A Guide for First Time Homebuyers


Neighborhood Link has created a series of articles for the first time home buyer that will help guide you through this exciting but some times overwhelming process.

Buying Your First Home!

Buying your first home can be a daunting proposition. Not only are you making the biggest investment of your life, but the process — from calculating your budget (and projecting your finances into the future) to choosing a real estate agent, deciding on the right house, qualifying for a loan, and signing a contract — can intimidate even the most savvy buyers.

But cheer-up first-time homebuyer, you have a distinct advantage. There are many programs available for first-time homebuyers that can make the process easier and also provide financial assistance. Neighborhood Link has created a series of articles to help make buying your first house more manageable and, hopefully, more enjoyable. This first article will walk you through a six step process for buying a home.

1. How Much Can You Afford?

How much you can spend on a house is dependent on various factors: your income, how much you are qualified to borrow, your monthly expenses, and the amount of your down payment. Below are two web-based calculators that can provide a general idea of what you can afford, but it is always best to visit a lender and actually get pre-approved for loan as this will provide you exact numbers.

Most lenders will require a 20% (of the final purchase price) down payment, but there are programs available where you will need as little as a 5% down payment.

2. Find a Real Estate Agent

It would be of great benefit to find a real estate agent that specializes, or at least has experience, in working with first-time homebuyers. Agents can provide you with a vast amount of information and guidance about the entire process. Remember to tell the agent that you are a first-time homebuyer.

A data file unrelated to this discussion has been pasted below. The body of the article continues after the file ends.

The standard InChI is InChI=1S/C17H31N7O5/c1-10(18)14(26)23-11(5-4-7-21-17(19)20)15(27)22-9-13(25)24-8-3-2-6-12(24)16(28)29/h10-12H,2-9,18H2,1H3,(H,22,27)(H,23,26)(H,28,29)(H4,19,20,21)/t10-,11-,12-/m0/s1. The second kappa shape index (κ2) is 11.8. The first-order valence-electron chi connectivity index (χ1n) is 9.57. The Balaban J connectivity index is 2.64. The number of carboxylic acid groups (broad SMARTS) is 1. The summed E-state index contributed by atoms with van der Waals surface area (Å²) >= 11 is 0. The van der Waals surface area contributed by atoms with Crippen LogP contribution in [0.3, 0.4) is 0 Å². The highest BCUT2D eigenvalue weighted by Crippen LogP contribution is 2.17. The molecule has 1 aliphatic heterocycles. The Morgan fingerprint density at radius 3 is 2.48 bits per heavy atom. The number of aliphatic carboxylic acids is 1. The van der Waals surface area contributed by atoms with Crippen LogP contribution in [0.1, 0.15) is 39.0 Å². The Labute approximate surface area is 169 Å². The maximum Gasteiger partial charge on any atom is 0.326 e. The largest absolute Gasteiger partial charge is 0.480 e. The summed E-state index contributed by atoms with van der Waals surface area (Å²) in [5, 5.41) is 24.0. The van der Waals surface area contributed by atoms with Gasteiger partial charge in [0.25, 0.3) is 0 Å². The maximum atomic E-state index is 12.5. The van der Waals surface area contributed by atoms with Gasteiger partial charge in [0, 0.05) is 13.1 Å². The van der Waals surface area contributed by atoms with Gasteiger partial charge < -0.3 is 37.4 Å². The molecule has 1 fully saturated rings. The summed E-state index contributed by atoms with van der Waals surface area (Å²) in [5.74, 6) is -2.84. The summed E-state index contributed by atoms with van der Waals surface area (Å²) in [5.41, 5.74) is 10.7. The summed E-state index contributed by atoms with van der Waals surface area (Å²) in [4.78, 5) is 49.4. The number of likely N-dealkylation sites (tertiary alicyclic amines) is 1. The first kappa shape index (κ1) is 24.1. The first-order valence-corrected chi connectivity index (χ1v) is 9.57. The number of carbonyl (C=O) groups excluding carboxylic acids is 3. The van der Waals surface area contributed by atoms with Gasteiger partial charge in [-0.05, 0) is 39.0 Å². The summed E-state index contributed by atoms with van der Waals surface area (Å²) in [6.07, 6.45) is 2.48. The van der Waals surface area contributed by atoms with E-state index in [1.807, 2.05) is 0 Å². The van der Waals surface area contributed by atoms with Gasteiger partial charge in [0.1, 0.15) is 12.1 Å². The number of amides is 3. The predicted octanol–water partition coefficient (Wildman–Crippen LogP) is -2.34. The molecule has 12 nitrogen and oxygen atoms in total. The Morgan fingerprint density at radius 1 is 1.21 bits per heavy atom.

Here are some guidelines for choosing and agent: Look for Experience. The real estate profession has a high turnover rate and there are many newcomers to the industry. Look for an agent with at least two years experience. Look for Full Time Commitment. Many realtors do not work at their profession full time. Some work seasonally, some are earning a second income. Find an agent who makes real estate a full time profession.

Look for a REALTOR®. In most states the requirement for a real estate license is minimal: attending classes and taking a test. The only program nationwide that tests technical knowledge and competence is the Graduate, REALTORS® Institute (GRI) series, which is administered under the direction of the National Association of REALTORS®. Find an agent with a designation of GRI. It will be on their letterhead and business cards. Last and Most Important – Interview. Start off by getting recommendations from family and friends. Look for agents who specialize in the neighborhoods that you would like to live in. Call them first to determine which agents fulfill the above requirements. Then, interview at least three agents before making a choice.

3. Create a Wish List and Shop for a Home